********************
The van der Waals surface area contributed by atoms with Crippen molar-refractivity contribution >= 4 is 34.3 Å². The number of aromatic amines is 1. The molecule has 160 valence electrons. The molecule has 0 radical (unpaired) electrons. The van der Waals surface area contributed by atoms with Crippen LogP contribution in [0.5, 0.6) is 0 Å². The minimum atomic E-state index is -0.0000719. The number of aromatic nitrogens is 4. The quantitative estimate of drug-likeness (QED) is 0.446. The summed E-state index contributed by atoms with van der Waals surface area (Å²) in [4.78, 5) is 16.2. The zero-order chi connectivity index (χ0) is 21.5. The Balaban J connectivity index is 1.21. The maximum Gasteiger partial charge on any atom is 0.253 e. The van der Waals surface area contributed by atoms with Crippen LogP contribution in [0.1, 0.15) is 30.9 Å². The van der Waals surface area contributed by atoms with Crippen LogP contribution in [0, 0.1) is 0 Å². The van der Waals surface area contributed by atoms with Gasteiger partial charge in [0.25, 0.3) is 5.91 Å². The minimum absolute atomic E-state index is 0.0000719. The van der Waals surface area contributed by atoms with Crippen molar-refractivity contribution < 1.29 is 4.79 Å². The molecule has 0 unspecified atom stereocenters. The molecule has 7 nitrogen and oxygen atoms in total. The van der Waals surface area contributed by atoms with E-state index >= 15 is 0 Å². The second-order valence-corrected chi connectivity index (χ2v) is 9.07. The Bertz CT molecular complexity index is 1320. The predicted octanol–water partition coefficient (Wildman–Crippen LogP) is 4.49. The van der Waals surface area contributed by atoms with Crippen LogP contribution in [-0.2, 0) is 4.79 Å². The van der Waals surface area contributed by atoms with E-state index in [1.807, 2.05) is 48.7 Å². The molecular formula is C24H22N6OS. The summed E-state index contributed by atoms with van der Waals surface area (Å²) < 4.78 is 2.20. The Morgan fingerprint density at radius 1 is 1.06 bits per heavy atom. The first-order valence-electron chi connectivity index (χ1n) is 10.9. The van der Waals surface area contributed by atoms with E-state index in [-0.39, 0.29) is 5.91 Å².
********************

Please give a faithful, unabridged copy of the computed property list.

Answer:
The van der Waals surface area contributed by atoms with Crippen molar-refractivity contribution >= 4 is 34.3 Å². The number of aromatic amines is 1. The molecule has 160 valence electrons. The molecule has 0 radical (unpaired) electrons. The van der Waals surface area contributed by atoms with Crippen LogP contribution in [0.5, 0.6) is 0 Å². The minimum atomic E-state index is -0.0000719. The number of aromatic nitrogens is 4. The quantitative estimate of drug-likeness (QED) is 0.446. The summed E-state index contributed by atoms with van der Waals surface area (Å²) in [4.78, 5) is 16.2. The zero-order chi connectivity index (χ0) is 21.5. The Balaban J connectivity index is 1.21. The maximum Gasteiger partial charge on any atom is 0.253 e. The van der Waals surface area contributed by atoms with Crippen LogP contribution in [0.1, 0.15) is 30.9 Å². The van der Waals surface area contributed by atoms with Crippen LogP contribution in [0, 0.1) is 0 Å². The van der Waals surface area contributed by atoms with Gasteiger partial charge in [0.25, 0.3) is 5.91 Å². The minimum absolute atomic E-state index is 0.0000719. The van der Waals surface area contributed by atoms with Crippen molar-refractivity contribution < 1.29 is 4.79 Å². The molecule has 0 unspecified atom stereocenters. The molecule has 7 nitrogen and oxygen atoms in total. The van der Waals surface area contributed by atoms with E-state index >= 15 is 0 Å². The second-order valence-corrected chi connectivity index (χ2v) is 9.07. The Bertz CT molecular complexity index is 1320. The predicted octanol–water partition coefficient (Wildman–Crippen LogP) is 4.49. The van der Waals surface area contributed by atoms with Crippen LogP contribution in [-0.2, 0) is 4.79 Å². The van der Waals surface area contributed by atoms with E-state index in [1.807, 2.05) is 48.7 Å². The molecular formula is C24H22N6OS. The summed E-state index contributed by atoms with van der Waals surface area (Å²) < 4.78 is 2.20. The Morgan fingerprint density at radius 1 is 1.06 bits per heavy atom. The first-order valence-electron chi connectivity index (χ1n) is 10.9. The van der Waals surface area contributed by atoms with E-state index in [-0.39, 0.29) is 5.91 Å².